SUPREMACY OF FACT

5.The supremacy of fact stands well established in .State Financial Corporation & Anr. Vs. M/s. Jagdamba Oil Mills & Anr., AIR 2002 SC 834 wherein it was held that ‘’Circumstantial flexibility, one additional or different fact may make a world of difference between conclusions in two cases. Disposal of cases by blindly placing reliance on a decision is not proper’.’

6.In Bhavnagar University Vs. Palitana Sugar Mill (P) Ltd., AIR 2003 SC 511, the Hon’ble Supreme Court held that a decision is an authority for which it is decided and not what can logically be deduced therefrom. A little difference in facts or additional facts may make a lot of difference in the precedential value of a decision. While deciding the said case the Court placed reliance upon its earlier judgment in Delhi Administration Vs. Manohar Lal, AIR 2002 SC 3088.

7.In Union of India Vs. Chajju Ram, AIR 2003 SC 2339, a Constitution Bench of the Hon’ble Supreme Court held as under:-

“It is now well settled that a decision is an authority for what it decides and not what can logically be deduced therefrom. It is equally well settled that a little difference in facts may lead to a different conclusion.”

8.In Ashwani Kumar Singh Vs. U.P. Public Service Commission & Ors., AIR 2003 SC 2661, the Apex court held that a judgment of the Court is not to be read as a statute as it is to be remembered that judicial utterances have been made in setting of the facts of a particular case.

DEPARTURE: WHEN?

7.In Jawahar Lal Sazawal & Ors. Vs. State of Jammu & Kashmir & Ors., AIR 2002 SC 1187, Hon’ble Supreme Court held that a judgment may not be followed in a given case if it has some distinguishing features.

HOW TO READ A JUDGEMENT?

8.As held in Bharat Petrolieum Corporation Ltd. & another vs. N.R. Vairamani & another (AIR 2004 SC 4778), a decision cannot be relied on without disclosing the factual situation. In the same judgment the Hon’ble Apex Court also observed:-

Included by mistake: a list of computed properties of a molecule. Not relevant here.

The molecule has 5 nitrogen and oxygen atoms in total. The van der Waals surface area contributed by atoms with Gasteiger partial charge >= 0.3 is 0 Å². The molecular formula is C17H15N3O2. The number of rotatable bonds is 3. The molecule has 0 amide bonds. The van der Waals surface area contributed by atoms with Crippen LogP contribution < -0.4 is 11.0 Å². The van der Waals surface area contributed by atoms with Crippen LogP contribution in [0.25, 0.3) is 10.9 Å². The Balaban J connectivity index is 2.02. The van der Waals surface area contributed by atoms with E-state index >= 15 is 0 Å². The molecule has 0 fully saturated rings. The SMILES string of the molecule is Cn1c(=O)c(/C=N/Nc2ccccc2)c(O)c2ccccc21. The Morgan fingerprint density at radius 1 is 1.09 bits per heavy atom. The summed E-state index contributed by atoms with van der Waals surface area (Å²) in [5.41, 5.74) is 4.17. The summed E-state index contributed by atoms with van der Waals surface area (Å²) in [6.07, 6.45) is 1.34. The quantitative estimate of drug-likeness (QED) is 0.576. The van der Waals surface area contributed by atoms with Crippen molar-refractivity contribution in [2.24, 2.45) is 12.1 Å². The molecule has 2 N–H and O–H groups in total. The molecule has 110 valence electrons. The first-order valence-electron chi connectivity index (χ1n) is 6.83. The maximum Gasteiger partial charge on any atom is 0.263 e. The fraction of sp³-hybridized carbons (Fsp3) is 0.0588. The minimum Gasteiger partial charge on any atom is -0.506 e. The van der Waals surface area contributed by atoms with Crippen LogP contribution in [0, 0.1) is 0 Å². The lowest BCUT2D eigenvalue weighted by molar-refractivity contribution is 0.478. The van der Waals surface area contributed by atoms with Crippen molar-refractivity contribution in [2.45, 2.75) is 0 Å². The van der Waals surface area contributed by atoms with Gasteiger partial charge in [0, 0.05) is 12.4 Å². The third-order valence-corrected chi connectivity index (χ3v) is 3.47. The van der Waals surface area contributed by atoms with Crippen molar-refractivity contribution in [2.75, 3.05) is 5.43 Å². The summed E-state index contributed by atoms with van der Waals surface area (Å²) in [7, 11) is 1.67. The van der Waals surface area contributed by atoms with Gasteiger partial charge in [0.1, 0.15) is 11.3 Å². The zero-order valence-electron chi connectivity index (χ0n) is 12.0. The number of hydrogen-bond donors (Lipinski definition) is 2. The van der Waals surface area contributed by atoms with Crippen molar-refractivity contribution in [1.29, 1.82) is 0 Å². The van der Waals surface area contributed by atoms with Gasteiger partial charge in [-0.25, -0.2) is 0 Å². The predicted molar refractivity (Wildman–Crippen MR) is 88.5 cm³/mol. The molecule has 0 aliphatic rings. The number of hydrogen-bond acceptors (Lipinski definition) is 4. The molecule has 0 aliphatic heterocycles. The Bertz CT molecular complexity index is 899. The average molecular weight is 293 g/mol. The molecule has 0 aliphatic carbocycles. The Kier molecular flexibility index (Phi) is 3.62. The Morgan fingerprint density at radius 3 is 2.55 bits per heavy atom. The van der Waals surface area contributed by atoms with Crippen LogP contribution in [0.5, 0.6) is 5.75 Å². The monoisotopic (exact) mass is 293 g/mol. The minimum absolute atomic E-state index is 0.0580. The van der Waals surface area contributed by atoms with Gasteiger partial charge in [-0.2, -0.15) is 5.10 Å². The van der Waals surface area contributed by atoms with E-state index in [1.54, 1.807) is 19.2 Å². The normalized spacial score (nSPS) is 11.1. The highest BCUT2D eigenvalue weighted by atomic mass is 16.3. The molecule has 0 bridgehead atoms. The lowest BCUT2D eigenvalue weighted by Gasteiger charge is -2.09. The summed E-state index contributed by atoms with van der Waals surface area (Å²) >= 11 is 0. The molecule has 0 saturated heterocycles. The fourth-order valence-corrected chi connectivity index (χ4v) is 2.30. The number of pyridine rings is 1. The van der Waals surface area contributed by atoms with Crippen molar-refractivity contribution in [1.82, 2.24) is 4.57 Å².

“Courts should not place reliance on decisions without discussing as to how the factual situation fits in with the fact situation of the decision of which reliance is placed. Observations of Courts are neither to be read as Euclid’s Theorems nor as provisions of the statute and that too taken out of the context. These observations must be read in the context in which they appear to have been stated. Judgments of Courts are not to be construed as statutes. To interpret words, phrases and provisions of a statute, it may become necessary for Judges to embark into lengthy discussions but the discussion is meant to explain and not to define. Judges interpret statutes, they do not interpret judgment. They interpret words of statutes: their words are not to be interpreted as statutes”.

OTHER LEADING JUDGMENTS ON JUDICIAL PROPRIETY

1.National Textile Corporation Ltd. v.CIT[2008] 338 ITR 371 (MP)

14. It is apposite to refer at the outset, as to what Salmond—a great author on “Legal Jurisprudence” has said on the subject under consideration in his celebrated book on “Jurisprudence”. In 12th Edition at p. 27, the author has commented on the subject ‘The hierarchy of authority’ as under :